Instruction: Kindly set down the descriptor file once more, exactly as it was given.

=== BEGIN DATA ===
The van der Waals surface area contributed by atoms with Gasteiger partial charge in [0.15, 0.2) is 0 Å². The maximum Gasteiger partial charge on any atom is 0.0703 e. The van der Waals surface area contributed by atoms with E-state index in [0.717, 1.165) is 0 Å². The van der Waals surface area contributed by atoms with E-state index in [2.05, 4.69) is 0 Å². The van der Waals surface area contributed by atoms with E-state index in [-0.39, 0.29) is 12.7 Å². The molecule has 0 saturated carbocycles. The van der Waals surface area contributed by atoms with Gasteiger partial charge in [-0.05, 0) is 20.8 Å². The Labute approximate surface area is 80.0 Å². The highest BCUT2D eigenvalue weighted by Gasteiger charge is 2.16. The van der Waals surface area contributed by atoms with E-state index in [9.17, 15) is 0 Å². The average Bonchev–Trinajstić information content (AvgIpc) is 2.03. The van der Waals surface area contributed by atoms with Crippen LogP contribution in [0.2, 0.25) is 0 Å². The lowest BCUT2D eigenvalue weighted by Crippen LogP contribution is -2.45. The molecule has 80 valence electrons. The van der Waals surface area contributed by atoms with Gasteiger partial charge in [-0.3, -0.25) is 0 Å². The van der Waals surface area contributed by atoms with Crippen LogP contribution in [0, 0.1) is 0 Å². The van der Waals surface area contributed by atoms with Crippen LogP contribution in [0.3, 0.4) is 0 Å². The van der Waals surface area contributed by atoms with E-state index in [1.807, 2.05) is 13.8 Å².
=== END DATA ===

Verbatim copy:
The van der Waals surface area contributed by atoms with Gasteiger partial charge in [0.15, 0.2) is 0 Å². The maximum Gasteiger partial charge on any atom is 0.0703 e. The van der Waals surface area contributed by atoms with E-state index in [0.717, 1.165) is 0 Å². The van der Waals surface area contributed by atoms with E-state index in [2.05, 4.69) is 0 Å². The van der Waals surface area contributed by atoms with E-state index in [-0.39, 0.29) is 12.7 Å². The molecule has 0 saturated carbocycles. The van der Waals surface area contributed by atoms with Gasteiger partial charge in [-0.05, 0) is 20.8 Å². The Labute approximate surface area is 80.0 Å². The highest BCUT2D eigenvalue weighted by Gasteiger charge is 2.16. The van der Waals surface area contributed by atoms with E-state index in [9.17, 15) is 0 Å². The average Bonchev–Trinajstić information content (AvgIpc) is 2.03. The van der Waals surface area contributed by atoms with Crippen LogP contribution in [0.2, 0.25) is 0 Å². The lowest BCUT2D eigenvalue weighted by Crippen LogP contribution is -2.45. The molecule has 80 valence electrons. The van der Waals surface area contributed by atoms with Gasteiger partial charge in [-0.3, -0.25) is 0 Å². The van der Waals surface area contributed by atoms with Crippen LogP contribution in [0, 0.1) is 0 Å². The van der Waals surface area contributed by atoms with Crippen LogP contribution in [0.3, 0.4) is 0 Å². The van der Waals surface area contributed by atoms with E-state index in [1.807, 2.05) is 13.8 Å².